Industrial action – Week commencing 6 February 2023

Classification: Official
Publication reference: PRN00185


  • Integrated care board (ICB):
    • Chief executives
    • Chief operating officers
    • Chairs
    • Chief people officers/Human resource (HR) directors
  • Trust (including ambulance trust):
    • Chief executives
    • Chief operating officers
    • Chief people officers/HR directors
    • Chief nurses/directors of nursing
    • Medical directors


  • Regional:
    • Directors
    • Chief nurses/directors of nursing
    • Heads of emergency preparedness, resilience and response (EPRR)

Dear colleagues,

Industrial action – Week commencing 6 February 2023

Ahead of upcoming industrial action, we want to ensure that we continue to support both staff and patients and help mitigate any disruption by setting out key actions we think should be taken.

You will be aware of the series of industrial action days planned for the first week of February. On 6 February, Royal College of Nursing (RCN) members at 73 Trusts (including six ambulance Trusts), Unite members at four ambulance Trusts, and GMB members at eight NHS ambulance Trusts will take industrial action simultaneously.

In addition, GMB members will take industrial action in East Suffolk and North Essex NHS Foundation Trust, Mersey Care Foundation Trust, and NHS Blood and Transplant on 6 February, and at Liverpool Women’s Foundation Trust on 7 February.

On 7 February, RCN members will take further industrial action (at the same 73 Trusts as the previous day), and on 9 February, the Chartered Society of Physiotherapists will also take action at 32 Trusts. On 10 February UNISON members will take action impacting ambulance services.

For this concurrent industrial action, implementing lessons identified from previous strikes will be more important than ever.

In addition to the steps set out in the letter on 16 December, we would like systems to particularly focus on freeing up hospital capacity in advance of the industrial action through increasing the levels of hospital discharge and keeping elective rescheduling to a minimum.


We recognise that the NHS and partners are already working hard to discharge patients when they are clinically fit. This is even more important in the context of upcoming days of industrial action, which have the potential to impact inpatient capacity, and restrict the NHS’ ability to discharge patients in a timely fashion.

Acute, mental health and community inpatient providers are asked to continue reducing delayed discharges within hospital control, building on the success of the 100 Day Discharge Challenge – including reducing variation across the week and maximising the discharge of clinically fit patients on weekends. For this purpose, we would advise you to run a Multi-Agency Discharge Event (MADE) style event, if not already underway.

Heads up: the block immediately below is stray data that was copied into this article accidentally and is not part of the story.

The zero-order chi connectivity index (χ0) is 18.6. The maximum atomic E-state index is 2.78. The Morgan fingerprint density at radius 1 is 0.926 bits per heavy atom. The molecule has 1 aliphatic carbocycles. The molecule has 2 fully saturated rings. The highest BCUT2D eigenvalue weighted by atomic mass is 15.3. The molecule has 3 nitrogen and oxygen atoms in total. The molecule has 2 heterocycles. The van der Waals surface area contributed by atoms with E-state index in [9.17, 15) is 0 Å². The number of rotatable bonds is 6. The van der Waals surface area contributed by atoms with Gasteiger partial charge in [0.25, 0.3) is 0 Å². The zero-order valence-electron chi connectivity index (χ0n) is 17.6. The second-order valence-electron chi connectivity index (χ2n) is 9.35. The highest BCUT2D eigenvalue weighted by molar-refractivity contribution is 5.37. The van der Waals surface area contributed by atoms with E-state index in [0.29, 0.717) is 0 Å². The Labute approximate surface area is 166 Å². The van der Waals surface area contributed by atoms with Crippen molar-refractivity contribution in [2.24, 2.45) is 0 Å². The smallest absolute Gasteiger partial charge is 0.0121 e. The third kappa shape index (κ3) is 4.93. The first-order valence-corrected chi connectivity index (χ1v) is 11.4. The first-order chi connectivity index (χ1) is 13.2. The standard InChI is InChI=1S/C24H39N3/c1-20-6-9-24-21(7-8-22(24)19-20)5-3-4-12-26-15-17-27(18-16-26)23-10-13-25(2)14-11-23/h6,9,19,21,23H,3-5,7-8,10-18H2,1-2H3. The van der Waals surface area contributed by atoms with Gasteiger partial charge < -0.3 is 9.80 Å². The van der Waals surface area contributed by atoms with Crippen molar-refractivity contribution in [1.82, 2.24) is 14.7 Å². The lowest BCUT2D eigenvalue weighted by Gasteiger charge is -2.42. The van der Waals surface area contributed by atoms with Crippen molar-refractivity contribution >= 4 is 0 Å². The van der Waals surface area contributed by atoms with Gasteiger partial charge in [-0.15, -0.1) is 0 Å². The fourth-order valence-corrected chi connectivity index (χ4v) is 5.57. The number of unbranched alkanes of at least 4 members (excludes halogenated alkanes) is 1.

Local NHS teams should continue working with partner organisations to explore different approaches to Urgent Community Response, intermediate care, falls prevention or Enhanced Health in Care Homes to enable more patients to leave hospital and receive the care they need closer to, or ideally, in their own home.

ICBs should engage with social care (both providers and local authorities) to advise how they could be affected and what contingency measures can be considered, or are already in place, to mitigate. System partners should be kept informed as well.

Trusts and partners must also maximise the impact of their areas’ allocation of the additional £200m discharge funding during this period. See NHS England guidance from 13 January on funding distribution and conditions.

Rescheduling of elective activity:

We know that rescheduling elective appointments is a last resort and that we are all working as hard as we can to minimise this, recognising that derogation conversations will be ongoing and should inform planning as far as possible.

If you are in the unavoidable situation where beds need to be released for UEC pressures, or you need to free clinical staff up to assist with these pressures, including due to industrial action, please do so in discussion with your provider collaborative, ICB and regional colleagues, as they may be able to provide support and mutual aid.

Rescheduling of any urgent cancer diagnostics or cancer treatment should only be considered if all other options have been exhausted and every effort should be made to maintain these appointments.

It is clear from the previous industrial action that, with good planning, rescheduling can be kept to a minimum. Many providers maintained good access for new outpatients (including virtual) and used the time to make progress on validation and scheduling. Given this experience, we expect all trusts affected will be able to maintain this kind of access during future industrial action days.

Thank you again for the work of your teams, and the ongoing efforts to prepare for industrial action to provide patients with the best possible care under the circumstances.

Yours sincerely,

Sir David Sloman, Chief Operating Officer, NHS England.
Dr Vin Diwakar, Medical Director for Transformation and Secondary Care, NHS England.
Dame Ruth May, Chief Nursing Officer, NHS England.